1. David Sanderson

    And good luck trying to claim that the stimulus was never needed and should be entirely withdrawn now.

    Are you feeling lucky Tony? Huh, punk?

  2. Pete from Sydney

    “There’s a good long piece by Laura Tingle today (please don’t ask me for a link — go complain to Fairfax)”…..or you could pay for it…like we’re paying to read you right Guy?

  3. David Sanderson

    Who guy? Guy who?

  4. Most Peculiar Mama

    Why is Gail Kelly so convinced we are?

    And Greece’s economic meltdown has nothing to do with the GFC and everything to do with having to still pay the bills 14 YEARS after its engorged Limpic sportsfest in 1996 left it broke.

    George Papandreou should send One Anchovy Sandwich the bill.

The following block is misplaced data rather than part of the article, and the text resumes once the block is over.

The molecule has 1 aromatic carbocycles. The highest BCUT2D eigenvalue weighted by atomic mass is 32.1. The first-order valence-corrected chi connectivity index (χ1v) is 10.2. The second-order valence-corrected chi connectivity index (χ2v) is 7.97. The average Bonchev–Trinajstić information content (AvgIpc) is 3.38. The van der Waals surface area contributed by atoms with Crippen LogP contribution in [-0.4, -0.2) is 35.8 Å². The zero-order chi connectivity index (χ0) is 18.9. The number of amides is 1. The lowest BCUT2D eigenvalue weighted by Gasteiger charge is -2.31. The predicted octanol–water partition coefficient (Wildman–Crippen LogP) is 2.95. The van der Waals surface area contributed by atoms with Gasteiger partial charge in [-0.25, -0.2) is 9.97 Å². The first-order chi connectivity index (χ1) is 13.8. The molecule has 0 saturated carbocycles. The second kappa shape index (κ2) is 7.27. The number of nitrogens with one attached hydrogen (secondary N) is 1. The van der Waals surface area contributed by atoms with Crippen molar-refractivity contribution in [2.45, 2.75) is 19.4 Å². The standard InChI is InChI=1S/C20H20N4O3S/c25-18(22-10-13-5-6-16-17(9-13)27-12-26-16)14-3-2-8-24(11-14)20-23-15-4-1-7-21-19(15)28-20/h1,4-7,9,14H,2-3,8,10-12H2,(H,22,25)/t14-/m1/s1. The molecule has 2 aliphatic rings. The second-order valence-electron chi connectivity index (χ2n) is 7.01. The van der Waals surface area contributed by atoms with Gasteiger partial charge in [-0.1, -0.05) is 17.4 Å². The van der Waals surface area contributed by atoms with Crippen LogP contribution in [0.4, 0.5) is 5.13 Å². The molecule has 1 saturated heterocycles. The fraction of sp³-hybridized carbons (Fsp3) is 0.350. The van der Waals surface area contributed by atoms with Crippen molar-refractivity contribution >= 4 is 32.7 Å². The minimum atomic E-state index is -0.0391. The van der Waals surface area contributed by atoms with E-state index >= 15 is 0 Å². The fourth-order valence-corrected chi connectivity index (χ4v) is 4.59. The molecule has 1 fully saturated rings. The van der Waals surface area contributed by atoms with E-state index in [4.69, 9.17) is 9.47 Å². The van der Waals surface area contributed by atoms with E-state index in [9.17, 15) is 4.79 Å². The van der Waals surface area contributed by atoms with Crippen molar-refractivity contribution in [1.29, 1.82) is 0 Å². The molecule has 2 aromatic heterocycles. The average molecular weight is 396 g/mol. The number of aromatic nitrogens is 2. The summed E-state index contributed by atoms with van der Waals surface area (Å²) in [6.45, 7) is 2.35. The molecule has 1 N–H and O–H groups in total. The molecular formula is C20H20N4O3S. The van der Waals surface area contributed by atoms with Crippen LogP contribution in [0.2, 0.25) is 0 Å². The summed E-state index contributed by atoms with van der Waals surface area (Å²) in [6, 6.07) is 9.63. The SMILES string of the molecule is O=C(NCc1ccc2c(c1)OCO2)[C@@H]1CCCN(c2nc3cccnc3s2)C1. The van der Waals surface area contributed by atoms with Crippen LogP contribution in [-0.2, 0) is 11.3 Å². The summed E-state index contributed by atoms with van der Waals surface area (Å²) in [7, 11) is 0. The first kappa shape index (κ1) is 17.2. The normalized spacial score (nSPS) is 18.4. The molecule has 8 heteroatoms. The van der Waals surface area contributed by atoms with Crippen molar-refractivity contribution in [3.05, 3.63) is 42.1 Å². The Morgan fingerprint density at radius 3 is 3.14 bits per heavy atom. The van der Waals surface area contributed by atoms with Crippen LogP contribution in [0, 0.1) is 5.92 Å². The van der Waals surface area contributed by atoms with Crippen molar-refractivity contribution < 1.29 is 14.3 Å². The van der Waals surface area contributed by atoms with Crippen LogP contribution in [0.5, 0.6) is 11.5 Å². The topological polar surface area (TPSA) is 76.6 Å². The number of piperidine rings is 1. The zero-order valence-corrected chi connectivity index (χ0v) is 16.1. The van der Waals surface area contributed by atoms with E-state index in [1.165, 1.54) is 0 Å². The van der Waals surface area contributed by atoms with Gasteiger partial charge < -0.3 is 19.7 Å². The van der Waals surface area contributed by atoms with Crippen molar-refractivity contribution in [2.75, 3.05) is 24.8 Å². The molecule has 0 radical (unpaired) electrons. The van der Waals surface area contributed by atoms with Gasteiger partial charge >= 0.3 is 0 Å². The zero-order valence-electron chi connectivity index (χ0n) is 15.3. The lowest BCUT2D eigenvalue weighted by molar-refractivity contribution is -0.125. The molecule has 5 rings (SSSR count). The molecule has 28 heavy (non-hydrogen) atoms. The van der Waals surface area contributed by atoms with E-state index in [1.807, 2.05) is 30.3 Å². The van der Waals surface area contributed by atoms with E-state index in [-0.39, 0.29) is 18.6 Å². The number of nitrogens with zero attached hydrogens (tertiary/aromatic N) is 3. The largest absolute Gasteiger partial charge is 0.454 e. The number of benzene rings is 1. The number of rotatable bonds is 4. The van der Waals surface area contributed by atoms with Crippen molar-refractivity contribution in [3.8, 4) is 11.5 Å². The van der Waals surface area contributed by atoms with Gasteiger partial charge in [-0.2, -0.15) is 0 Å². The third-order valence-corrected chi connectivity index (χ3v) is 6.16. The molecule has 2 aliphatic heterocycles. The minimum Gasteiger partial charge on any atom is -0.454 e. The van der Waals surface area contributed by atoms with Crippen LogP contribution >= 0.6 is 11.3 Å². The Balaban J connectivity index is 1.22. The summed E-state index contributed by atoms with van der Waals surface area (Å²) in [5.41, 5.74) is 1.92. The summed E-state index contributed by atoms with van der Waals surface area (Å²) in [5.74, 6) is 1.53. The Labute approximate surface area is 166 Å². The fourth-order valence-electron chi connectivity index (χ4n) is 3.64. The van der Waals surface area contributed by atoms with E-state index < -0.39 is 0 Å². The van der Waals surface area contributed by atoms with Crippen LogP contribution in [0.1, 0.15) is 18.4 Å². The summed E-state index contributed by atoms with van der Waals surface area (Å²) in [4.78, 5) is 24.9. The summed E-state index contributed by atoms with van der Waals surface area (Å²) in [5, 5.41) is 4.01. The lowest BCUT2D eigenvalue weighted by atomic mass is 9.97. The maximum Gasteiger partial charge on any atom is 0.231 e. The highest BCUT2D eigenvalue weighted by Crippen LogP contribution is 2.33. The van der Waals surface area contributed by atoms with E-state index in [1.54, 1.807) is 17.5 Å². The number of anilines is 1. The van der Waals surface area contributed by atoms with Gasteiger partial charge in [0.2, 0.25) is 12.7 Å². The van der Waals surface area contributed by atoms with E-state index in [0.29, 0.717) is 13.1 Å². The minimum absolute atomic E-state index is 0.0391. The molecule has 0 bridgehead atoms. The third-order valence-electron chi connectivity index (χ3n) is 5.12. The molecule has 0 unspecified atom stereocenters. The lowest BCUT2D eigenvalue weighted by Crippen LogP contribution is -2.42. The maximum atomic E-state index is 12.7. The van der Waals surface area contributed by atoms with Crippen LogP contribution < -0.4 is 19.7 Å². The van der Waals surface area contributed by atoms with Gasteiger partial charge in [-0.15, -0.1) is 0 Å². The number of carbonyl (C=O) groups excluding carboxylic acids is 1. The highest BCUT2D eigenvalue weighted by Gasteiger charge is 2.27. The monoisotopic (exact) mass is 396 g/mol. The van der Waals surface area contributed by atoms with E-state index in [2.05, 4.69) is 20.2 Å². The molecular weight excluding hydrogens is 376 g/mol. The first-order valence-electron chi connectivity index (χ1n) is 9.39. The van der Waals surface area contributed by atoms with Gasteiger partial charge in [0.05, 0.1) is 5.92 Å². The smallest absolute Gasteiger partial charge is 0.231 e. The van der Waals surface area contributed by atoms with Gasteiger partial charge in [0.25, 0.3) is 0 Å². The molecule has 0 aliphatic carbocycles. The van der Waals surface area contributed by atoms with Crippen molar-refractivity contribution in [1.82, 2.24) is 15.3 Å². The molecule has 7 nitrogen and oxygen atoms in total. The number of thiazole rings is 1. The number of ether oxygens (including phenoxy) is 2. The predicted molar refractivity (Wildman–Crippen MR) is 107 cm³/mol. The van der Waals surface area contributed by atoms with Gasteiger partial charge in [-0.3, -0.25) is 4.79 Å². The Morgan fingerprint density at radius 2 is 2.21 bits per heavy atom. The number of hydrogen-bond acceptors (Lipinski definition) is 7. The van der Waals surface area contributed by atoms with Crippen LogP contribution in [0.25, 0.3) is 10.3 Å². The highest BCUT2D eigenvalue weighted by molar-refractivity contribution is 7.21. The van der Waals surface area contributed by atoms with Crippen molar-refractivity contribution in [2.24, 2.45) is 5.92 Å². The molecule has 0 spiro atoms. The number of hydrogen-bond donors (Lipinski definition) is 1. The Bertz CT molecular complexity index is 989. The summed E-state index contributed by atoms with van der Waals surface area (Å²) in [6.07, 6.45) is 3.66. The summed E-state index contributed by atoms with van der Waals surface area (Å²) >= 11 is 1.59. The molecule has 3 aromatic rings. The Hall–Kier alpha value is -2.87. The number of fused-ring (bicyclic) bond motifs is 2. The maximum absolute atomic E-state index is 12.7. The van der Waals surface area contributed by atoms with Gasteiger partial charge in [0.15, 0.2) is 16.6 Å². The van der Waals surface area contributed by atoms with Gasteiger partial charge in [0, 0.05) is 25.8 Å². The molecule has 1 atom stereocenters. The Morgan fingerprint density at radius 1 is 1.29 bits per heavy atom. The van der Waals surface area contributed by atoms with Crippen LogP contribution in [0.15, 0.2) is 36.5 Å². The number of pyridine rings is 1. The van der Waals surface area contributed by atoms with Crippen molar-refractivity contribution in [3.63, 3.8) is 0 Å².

Didn’t Montreal teach the world anything?

  5. David Sanderson

    Greece’s problems are caused by chronic misgovernment by both the conservatives and the socialists, both of which are dynastic parties. The Olympics are only a small part of that overall failure.However, that chronic failure was brought to a head by the GFC.

    It takes a peculiar kind of idiocy to deny the significance of the GFC. Some on the conservative side have no end of that kind of idiocy.

  6. Most Peculiar Mama

    “…It takes a peculiar kind of idiocy to deny the significance of the GFC. Some on the conservative side have no end of that kind of idiocy…”

    Thank God you’re not an economist.

  7. Poseidon Burke